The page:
Amongst other articles in the magazine, IPEN Co-Chair Olga Speranskaya writes about women leading the fight against the largest mining plant in Russia, the Tominsky MPP plant, owned by a Russian copper company. The company is currently destroying protected forests to clear land and build the mine. Activist scientists at the forefront of this movement describe a domino effect of environmental impacts that threaten to make the populated region uninhabitable.
Today in Nairobi, during the 3rd United Nations Environment Assembly (UNEA3), IPEN and the United Nations Environment Programme (UNEP) held a press conference to announce a new partnership to contribute to the work on Gender and Chemicals, through a focus on women. IPEN Co-Chair Dr. Olga Speranskaya opened the press conference with a statement on the partnership, reminding attendees: "There are nearly 4 billion women and girls on the planet. Despite the fact that women make up roughly half of the population and chemical exposure is widespread, knowledge of exposure routes and the true impacts of chemical exposures on women are difficult to determine because there is a lack of gender-disaggregated data."
(Göteborg, Sweden) In an unprecedented study on the experiences of women working at two Samsung factories in Vietnam, a new report documents health and workplace violations by the electronics industry giant. The workers’ experiences of fainting or dizziness, miscarriages, standing for eight-to-twelve hours, and alternating day/night shift work are documented in a report released by the Hanoi-based Research Center for Gender, Family and Environment in Development (CGFED) and IPEN, a global network of environment and health NGOs working to reduce and eliminate harmful chemicals.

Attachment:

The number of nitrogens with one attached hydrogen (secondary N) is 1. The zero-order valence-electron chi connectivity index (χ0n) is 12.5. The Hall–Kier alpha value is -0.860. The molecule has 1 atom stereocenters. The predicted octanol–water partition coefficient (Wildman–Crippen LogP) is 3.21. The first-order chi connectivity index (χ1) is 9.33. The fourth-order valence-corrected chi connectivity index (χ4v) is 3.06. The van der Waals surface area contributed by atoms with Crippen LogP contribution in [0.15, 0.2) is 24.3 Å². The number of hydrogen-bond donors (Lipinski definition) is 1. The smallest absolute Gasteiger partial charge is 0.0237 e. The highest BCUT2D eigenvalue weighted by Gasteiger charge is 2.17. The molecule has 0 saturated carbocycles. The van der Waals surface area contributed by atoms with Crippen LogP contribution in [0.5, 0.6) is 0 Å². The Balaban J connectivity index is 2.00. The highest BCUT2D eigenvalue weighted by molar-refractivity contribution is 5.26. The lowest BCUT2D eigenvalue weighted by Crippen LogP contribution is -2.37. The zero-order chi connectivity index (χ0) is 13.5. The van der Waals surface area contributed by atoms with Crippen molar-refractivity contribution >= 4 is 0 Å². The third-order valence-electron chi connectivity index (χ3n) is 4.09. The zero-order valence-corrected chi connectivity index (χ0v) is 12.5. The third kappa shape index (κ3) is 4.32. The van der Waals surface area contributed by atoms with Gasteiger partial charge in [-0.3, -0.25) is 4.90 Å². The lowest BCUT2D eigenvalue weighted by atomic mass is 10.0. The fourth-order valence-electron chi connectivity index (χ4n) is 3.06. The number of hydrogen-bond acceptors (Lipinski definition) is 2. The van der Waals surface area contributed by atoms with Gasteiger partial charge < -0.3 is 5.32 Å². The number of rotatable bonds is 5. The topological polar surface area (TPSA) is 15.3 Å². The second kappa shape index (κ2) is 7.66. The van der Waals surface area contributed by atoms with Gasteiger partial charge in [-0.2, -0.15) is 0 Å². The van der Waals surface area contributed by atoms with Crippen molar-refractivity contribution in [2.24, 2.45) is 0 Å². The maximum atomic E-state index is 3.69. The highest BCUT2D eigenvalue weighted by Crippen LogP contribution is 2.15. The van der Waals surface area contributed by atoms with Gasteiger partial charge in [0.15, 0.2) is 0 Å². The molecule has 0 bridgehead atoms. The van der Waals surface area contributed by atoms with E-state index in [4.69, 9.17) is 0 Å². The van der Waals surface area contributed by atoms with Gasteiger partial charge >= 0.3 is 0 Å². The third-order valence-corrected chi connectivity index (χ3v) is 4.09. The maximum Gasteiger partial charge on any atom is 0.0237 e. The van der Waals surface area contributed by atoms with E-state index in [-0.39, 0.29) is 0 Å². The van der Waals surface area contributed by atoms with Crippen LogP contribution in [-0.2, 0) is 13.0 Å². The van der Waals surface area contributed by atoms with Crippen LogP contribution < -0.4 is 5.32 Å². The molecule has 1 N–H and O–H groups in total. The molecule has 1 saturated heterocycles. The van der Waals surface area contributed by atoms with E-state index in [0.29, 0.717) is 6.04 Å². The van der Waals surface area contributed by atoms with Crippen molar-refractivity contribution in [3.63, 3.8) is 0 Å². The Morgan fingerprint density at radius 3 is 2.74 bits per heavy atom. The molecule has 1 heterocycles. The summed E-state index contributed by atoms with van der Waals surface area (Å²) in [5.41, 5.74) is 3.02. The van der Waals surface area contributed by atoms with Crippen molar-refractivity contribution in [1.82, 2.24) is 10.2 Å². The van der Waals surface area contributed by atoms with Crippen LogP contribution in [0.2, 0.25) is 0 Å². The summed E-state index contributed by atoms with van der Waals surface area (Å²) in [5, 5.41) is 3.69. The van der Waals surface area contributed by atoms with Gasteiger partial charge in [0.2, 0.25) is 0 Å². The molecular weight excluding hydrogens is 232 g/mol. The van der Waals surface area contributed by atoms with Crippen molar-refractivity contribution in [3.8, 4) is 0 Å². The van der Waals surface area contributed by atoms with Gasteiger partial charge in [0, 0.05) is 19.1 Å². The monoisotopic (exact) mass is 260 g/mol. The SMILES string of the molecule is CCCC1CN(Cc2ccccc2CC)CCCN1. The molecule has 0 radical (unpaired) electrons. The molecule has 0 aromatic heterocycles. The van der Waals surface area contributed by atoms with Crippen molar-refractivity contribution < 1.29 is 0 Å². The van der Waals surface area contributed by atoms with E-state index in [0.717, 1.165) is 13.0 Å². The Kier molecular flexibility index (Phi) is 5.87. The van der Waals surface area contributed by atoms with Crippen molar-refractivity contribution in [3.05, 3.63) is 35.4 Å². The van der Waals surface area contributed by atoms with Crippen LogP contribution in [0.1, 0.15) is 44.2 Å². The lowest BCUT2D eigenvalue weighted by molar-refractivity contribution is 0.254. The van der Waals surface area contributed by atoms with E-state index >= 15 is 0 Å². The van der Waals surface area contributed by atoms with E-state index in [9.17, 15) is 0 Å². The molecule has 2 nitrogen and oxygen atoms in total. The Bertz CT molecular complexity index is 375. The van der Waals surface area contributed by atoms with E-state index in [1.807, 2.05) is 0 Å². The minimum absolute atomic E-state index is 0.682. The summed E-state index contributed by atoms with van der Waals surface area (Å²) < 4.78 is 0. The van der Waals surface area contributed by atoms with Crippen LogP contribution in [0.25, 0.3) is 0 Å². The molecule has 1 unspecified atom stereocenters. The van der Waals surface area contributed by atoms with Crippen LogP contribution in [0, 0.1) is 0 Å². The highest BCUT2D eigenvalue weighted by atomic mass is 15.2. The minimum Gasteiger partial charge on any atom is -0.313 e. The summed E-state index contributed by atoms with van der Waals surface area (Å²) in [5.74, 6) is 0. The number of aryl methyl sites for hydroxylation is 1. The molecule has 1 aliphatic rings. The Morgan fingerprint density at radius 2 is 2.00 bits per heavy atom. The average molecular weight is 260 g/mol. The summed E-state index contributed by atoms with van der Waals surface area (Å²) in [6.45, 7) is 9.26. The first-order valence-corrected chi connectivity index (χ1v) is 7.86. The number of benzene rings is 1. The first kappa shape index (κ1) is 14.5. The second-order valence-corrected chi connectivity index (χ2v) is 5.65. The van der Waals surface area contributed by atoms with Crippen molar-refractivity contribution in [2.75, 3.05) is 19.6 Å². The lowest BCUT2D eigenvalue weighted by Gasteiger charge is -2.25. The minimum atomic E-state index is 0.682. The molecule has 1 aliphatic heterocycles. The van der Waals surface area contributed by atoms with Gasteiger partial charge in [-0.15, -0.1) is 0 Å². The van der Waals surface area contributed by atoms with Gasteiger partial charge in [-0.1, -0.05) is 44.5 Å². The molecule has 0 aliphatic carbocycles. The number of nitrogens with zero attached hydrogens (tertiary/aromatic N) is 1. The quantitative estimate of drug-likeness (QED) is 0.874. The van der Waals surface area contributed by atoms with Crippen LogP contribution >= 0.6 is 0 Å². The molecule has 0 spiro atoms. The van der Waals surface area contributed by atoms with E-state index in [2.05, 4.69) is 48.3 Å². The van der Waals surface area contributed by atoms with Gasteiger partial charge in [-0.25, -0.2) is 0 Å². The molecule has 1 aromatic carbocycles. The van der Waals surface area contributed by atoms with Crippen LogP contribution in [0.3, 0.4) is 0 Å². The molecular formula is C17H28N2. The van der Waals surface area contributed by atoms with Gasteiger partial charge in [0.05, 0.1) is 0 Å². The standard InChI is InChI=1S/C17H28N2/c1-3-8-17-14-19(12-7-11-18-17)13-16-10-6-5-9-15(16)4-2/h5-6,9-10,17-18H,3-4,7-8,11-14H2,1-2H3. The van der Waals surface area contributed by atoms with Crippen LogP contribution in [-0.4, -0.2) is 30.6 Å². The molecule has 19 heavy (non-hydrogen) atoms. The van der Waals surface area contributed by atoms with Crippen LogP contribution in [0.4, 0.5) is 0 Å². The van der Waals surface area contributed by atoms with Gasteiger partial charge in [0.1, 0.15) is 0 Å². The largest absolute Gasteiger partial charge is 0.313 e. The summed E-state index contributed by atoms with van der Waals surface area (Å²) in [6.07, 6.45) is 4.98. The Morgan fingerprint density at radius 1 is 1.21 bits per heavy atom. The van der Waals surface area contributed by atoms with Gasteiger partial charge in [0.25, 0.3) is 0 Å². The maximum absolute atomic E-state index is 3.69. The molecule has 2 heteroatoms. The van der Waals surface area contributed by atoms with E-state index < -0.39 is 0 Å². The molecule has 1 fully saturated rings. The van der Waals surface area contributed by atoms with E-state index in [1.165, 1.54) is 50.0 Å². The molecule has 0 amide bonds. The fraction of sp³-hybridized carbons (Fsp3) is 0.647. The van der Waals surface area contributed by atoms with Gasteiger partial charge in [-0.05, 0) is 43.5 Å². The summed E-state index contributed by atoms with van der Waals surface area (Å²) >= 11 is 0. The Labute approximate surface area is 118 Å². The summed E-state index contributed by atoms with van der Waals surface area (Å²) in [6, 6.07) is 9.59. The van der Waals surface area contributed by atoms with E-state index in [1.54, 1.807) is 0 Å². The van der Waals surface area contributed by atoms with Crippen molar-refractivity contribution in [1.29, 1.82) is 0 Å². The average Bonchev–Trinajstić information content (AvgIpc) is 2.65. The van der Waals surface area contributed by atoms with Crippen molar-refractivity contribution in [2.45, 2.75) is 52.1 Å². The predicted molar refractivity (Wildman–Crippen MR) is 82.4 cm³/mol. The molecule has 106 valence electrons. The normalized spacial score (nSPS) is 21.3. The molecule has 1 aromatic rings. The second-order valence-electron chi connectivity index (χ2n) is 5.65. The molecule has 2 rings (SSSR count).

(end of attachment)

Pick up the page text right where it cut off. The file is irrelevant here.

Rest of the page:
Samsung dominates the global phone market as well as the electronics sector and economy of Vietnam, where 50% of its smart phones are produced. The electronics sector is a significant area of growth for Vietnam, as electronic products outpace other exports. However, Vietnam has no labor codes specifically protecting the health of electronics industry workers, who are overwhelmingly women.
A new video has been released by UN Environment at the 3rd Meeting of the United Nations Environment Assembly featuring Minamata Disease survivor, Ms. Shinobu Sakamoto.
Shinobu calls for an end to pollution: "The fetal Minamata disease patients including myself are getting worse, year by year. Many people are still suffering and struggling from pollution. Today, I must repeat my message--Minamata disease is not over. Pollution must end."
For years, IPEN has worked on several issues of pollution that will be relevant to the Assembly. For informational materials to supplement issues covered at the meeting, visit IPEN's UNEA3 Information Materials page.
The IPEN MENA Regional Meeting convened from October 31st to November 2nd, 2017 in Hammamet, Tunisia
The IPEN Middle East and North Africa (MENA) Regional Meeting was hosted and organized by Association d'Education Environnementale pour la Future Génération (AEEFG), the IPEN Hub for the MENA region. Topics covered at the meeting focused on the Stockholm and Minamata Conventions, the Strategic Approach to International Chemicals Management (SAICM), lead in paint, women and chemicals, building capacities, and the GEF Small Grants Program. Participating Organizations (POs) in attendance were also updated on the outcomes of the Minamata Convention’s 1st Conference of the Parties (COP1) and the Stockholm Convention’s 8th Conference of the Parties (COP8).
IPEN's Asian Lead Paint Elimination Project has been selected as one of eight project success stories to be featured in the special issue of the SWITCH-Asia Magazine commemorating the program´s ten year anniversary. In addition, there is a special chapter about Nepal that also mentions the project.
IPEN's project was selected out of the 95 project funded to date.